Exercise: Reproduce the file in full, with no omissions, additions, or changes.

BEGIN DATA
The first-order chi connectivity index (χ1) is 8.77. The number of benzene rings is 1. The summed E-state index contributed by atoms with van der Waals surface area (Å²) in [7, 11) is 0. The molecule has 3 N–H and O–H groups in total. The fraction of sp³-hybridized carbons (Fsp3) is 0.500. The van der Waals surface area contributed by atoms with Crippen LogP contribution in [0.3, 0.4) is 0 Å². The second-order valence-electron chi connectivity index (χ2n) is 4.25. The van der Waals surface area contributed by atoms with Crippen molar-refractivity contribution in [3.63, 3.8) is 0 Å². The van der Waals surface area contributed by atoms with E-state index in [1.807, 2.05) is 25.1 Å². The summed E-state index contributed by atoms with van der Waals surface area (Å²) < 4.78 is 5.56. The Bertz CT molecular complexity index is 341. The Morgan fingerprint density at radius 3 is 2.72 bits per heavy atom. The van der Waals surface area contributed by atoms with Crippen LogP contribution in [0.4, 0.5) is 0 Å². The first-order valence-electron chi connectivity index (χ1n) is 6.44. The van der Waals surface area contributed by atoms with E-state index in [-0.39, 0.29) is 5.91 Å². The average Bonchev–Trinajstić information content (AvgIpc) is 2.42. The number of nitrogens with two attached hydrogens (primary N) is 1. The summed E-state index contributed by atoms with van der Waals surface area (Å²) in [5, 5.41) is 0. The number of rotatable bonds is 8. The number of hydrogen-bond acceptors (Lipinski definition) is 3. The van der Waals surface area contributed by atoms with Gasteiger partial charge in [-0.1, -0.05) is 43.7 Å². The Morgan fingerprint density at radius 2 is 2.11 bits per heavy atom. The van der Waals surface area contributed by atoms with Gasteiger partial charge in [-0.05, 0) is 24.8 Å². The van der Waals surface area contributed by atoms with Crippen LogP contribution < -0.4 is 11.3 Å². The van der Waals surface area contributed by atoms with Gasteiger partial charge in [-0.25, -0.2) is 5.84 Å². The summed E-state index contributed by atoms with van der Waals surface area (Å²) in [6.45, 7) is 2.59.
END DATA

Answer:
The first-order chi connectivity index (χ1) is 8.77. The number of benzene rings is 1. The summed E-state index contributed by atoms with van der Waals surface area (Å²) in [7, 11) is 0. The molecule has 3 N–H and O–H groups in total. The fraction of sp³-hybridized carbons (Fsp3) is 0.500. The van der Waals surface area contributed by atoms with Crippen LogP contribution in [0.3, 0.4) is 0 Å². The second-order valence-electron chi connectivity index (χ2n) is 4.25. The van der Waals surface area contributed by atoms with Crippen molar-refractivity contribution in [3.63, 3.8) is 0 Å². The van der Waals surface area contributed by atoms with E-state index in [1.807, 2.05) is 25.1 Å². The summed E-state index contributed by atoms with van der Waals surface area (Å²) < 4.78 is 5.56. The Bertz CT molecular complexity index is 341. The Morgan fingerprint density at radius 3 is 2.72 bits per heavy atom. The van der Waals surface area contributed by atoms with Crippen LogP contribution in [0.4, 0.5) is 0 Å². The first-order valence-electron chi connectivity index (χ1n) is 6.44. The van der Waals surface area contributed by atoms with E-state index in [-0.39, 0.29) is 5.91 Å². The average Bonchev–Trinajstić information content (AvgIpc) is 2.42. The number of nitrogens with two attached hydrogens (primary N) is 1. The summed E-state index contributed by atoms with van der Waals surface area (Å²) in [5, 5.41) is 0. The number of rotatable bonds is 8. The number of hydrogen-bond acceptors (Lipinski definition) is 3. The van der Waals surface area contributed by atoms with Gasteiger partial charge in [-0.1, -0.05) is 43.7 Å². The Morgan fingerprint density at radius 2 is 2.11 bits per heavy atom. The van der Waals surface area contributed by atoms with Gasteiger partial charge in [-0.05, 0) is 24.8 Å². The van der Waals surface area contributed by atoms with Crippen LogP contribution < -0.4 is 11.3 Å². The van der Waals surface area contributed by atoms with Gasteiger partial charge in [-0.25, -0.2) is 5.84 Å². The summed E-state index contributed by atoms with van der Waals surface area (Å²) in [6.45, 7) is 2.59.